In some parts of the drafted questions his opinion was in accordance with ours; in other parts in accordance with the views of the people of Madinah; and in some aspects was in disagreement with both views. Thus accordingly, forty issues were presented to the Imam and the answers received.
After the end of the debate, Abu Hanfah spontaneously gestured his final words to Imam Sadiq: “The most knowledgeable of people is he who is well versed in the different views and opinions held by scholars in various issues.”
Not only regarding jurisprudence have we received valuable narrations from Imam Sadiq, but also narrations pertaining to exegesis of the Qur’an (tafsir), science, theology (kalam), and ethics (akhlaq). Through referring to the book al-Kafi (the usul section), the depth and vastness of the Imam’s viewpoint will become clear to a certain point. Tafsir al- Burhan, Tafsir Safi, and Tafsir Nur al-Thaqalayn contain a large number of narrations from the Imam.
Abu Zuhra, a Sunni scholar, writes the following on this subject: “His knowledge was not limited to Islamic traditions and jurisprudence; he also taught theology.”
We cannot mention the Imam’s theological viewpoints in detail here, but can bring his famous statement regarding the issues pertaining to determinism and free will, where he says: No absolute determinism and no absolute free will, but a way in between. It is the most beautiful, most comprehensive, and most precise interpretation that has ever been expressed regarding this issue.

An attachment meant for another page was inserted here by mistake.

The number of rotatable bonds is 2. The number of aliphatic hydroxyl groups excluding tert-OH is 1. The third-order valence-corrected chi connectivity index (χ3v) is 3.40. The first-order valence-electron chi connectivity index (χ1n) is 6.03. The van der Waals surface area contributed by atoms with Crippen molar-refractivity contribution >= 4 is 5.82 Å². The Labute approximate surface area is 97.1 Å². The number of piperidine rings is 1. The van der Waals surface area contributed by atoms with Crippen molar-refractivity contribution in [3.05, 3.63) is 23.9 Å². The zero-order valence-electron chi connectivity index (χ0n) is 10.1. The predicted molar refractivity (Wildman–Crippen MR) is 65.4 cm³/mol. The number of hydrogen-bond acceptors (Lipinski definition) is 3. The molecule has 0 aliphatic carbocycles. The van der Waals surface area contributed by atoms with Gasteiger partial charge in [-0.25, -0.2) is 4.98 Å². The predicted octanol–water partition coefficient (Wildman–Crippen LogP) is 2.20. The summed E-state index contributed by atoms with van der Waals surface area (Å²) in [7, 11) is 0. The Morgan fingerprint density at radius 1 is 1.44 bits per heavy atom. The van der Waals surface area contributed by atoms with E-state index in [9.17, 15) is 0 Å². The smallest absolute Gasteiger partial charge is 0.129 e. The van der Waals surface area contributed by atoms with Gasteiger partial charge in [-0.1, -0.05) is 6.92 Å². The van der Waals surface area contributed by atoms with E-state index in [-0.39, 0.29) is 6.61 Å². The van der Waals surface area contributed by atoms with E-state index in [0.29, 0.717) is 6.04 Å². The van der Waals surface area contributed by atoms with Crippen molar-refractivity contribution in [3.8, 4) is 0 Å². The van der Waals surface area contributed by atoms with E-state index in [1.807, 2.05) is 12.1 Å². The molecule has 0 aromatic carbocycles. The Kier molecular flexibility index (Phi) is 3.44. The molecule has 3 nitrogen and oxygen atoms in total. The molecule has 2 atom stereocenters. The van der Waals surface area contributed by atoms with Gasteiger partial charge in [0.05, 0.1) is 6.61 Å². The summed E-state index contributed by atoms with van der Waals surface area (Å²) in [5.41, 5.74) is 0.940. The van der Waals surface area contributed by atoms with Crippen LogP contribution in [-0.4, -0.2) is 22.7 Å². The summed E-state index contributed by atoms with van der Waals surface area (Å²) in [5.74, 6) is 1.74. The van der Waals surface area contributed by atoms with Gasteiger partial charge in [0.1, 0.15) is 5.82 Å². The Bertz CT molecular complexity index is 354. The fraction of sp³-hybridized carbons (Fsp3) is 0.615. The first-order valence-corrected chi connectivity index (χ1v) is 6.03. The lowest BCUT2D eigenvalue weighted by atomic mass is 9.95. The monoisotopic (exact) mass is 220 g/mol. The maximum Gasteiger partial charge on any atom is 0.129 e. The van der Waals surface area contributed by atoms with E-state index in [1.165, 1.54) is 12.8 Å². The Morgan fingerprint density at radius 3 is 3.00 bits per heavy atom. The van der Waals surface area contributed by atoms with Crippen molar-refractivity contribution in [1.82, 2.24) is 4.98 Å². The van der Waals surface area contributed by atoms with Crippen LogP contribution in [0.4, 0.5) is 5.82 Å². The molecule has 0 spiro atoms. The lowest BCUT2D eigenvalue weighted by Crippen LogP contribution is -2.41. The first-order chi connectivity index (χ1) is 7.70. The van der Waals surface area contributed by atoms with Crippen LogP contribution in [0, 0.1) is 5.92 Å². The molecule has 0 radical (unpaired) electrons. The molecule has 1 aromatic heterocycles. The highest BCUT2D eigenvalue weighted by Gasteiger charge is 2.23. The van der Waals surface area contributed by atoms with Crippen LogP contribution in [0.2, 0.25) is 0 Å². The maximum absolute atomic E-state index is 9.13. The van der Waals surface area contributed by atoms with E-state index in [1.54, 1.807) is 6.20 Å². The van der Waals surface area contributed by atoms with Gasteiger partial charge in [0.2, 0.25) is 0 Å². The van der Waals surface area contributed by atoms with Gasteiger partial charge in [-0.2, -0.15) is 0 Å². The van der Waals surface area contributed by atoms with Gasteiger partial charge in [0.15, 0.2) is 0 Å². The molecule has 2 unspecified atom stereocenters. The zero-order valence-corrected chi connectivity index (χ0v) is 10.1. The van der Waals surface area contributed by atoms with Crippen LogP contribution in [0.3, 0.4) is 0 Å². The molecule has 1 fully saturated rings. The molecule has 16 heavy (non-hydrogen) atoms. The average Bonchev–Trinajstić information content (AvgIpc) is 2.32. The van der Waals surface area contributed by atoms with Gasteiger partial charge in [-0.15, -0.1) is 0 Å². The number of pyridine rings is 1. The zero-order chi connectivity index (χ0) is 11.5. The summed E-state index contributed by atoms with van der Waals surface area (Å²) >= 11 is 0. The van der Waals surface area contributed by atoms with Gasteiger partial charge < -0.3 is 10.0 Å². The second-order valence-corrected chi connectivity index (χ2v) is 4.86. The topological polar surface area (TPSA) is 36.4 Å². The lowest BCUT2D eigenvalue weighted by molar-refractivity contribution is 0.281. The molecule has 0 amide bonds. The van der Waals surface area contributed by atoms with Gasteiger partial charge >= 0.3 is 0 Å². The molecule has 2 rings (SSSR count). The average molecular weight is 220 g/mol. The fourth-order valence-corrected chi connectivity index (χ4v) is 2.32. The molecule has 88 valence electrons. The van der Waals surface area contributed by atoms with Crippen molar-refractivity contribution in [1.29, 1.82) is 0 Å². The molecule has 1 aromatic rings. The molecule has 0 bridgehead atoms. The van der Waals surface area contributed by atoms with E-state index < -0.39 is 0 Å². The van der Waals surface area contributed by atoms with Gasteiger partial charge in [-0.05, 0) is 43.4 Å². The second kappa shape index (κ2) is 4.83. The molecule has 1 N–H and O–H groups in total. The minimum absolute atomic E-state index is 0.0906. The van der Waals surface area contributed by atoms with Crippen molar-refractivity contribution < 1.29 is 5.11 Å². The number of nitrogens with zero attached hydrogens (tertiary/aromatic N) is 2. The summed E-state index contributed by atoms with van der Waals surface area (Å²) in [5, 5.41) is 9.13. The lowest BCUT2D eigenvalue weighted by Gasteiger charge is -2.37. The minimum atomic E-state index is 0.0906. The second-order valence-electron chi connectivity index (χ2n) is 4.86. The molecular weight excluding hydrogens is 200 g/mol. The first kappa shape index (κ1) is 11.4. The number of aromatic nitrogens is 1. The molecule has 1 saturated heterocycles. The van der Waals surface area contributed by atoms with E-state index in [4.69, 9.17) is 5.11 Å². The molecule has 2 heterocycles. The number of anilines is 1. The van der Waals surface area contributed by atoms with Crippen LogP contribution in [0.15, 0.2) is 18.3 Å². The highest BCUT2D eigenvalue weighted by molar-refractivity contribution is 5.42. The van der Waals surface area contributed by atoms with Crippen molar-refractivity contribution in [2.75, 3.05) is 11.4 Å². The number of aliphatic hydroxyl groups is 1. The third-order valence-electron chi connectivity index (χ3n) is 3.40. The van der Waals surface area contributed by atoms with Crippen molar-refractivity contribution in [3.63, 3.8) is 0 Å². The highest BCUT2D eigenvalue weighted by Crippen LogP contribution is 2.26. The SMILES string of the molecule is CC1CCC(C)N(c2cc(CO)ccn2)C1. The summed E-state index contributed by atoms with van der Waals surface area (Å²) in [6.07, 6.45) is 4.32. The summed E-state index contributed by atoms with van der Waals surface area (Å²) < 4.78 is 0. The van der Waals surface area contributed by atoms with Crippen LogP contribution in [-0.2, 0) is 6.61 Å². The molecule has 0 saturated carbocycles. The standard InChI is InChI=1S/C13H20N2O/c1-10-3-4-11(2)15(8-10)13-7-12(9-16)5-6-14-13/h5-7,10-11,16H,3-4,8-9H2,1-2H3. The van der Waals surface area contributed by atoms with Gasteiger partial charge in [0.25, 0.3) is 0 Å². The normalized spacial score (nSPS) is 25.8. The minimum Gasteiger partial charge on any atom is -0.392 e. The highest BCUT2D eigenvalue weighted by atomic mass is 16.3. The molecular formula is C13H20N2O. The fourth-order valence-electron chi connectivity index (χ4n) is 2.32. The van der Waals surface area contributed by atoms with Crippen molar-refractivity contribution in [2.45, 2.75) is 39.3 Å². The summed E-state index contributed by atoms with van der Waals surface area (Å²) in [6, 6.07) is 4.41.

In another section of his book, Abu Zuhra says about Imam Sadiq: “Above all these sciences, Imam Sadiq includes a great amount of valuable information in ethics and the causes and motives of its corruption.”
The Shi’as of Imam Sadiq
The large number of Imam Sadiq’s companions, the immensity of the Shi’a movement, and the conflicts and disputes it carried with itself during that time did not allow all the students and followers of the Imam to set their ideas and opinions in one correct perspective and to obtain all their Islamic knowledge from the main source i.e. the Ahlul Bayt as Muhammad ibn Muslim and Zurarah did.
Many of them would also participate in sessions held by Sunni scholars, which in turn had its effects on their mentality. From another side, the range of Imam Sadiq’s followers being outspread in lands near and far made it impossible for them to personally visit the Imam; hence, they would refer to other well-known Shi’as in matters pertaining to jurisprudence and doctrine.
There were times when this naturally caused differences amongst them that would spread amongst the Shi’a. An additional issue lied in the throes of political conflict amongst a group of Shi’as when their interest in the newly established Abbasid government was displayed.
Moreover, the Zaydi movement became another factor in this division, and with the development of their revolutionary movements, many extremist Shi’as began to follow them. This left relatively deep effects upon the Shi’a sect.
At the same time there were the tireless and ongoing efforts of the true followers and companions the Imam who preserved his academic works and narrations. Regarding them, Imam Sadiq said: